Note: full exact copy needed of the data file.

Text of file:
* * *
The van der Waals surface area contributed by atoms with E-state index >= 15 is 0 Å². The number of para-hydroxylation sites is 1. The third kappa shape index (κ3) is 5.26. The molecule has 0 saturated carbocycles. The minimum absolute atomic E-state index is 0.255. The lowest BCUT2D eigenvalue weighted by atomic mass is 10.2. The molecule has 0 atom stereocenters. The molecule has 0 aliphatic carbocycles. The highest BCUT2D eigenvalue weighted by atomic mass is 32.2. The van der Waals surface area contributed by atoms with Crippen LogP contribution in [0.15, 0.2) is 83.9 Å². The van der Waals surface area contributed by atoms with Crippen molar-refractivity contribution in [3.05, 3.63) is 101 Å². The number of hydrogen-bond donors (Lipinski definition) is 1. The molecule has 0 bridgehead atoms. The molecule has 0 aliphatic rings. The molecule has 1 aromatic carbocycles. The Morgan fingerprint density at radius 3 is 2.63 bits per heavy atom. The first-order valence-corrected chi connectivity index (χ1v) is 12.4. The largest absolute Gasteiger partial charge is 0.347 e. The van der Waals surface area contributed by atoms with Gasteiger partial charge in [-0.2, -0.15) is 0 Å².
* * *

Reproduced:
The van der Waals surface area contributed by atoms with E-state index >= 15 is 0 Å². The number of para-hydroxylation sites is 1. The third kappa shape index (κ3) is 5.26. The molecule has 0 saturated carbocycles. The minimum absolute atomic E-state index is 0.255. The lowest BCUT2D eigenvalue weighted by atomic mass is 10.2. The molecule has 0 atom stereocenters. The molecule has 0 aliphatic carbocycles. The highest BCUT2D eigenvalue weighted by atomic mass is 32.2. The van der Waals surface area contributed by atoms with Crippen LogP contribution in [0.15, 0.2) is 83.9 Å². The van der Waals surface area contributed by atoms with Crippen molar-refractivity contribution in [3.05, 3.63) is 101 Å². The number of hydrogen-bond donors (Lipinski definition) is 1. The molecule has 0 bridgehead atoms. The molecule has 0 aliphatic rings. The molecule has 1 aromatic carbocycles. The Morgan fingerprint density at radius 3 is 2.63 bits per heavy atom. The first-order valence-corrected chi connectivity index (χ1v) is 12.4. The largest absolute Gasteiger partial charge is 0.347 e. The van der Waals surface area contributed by atoms with Gasteiger partial charge in [-0.2, -0.15) is 0 Å².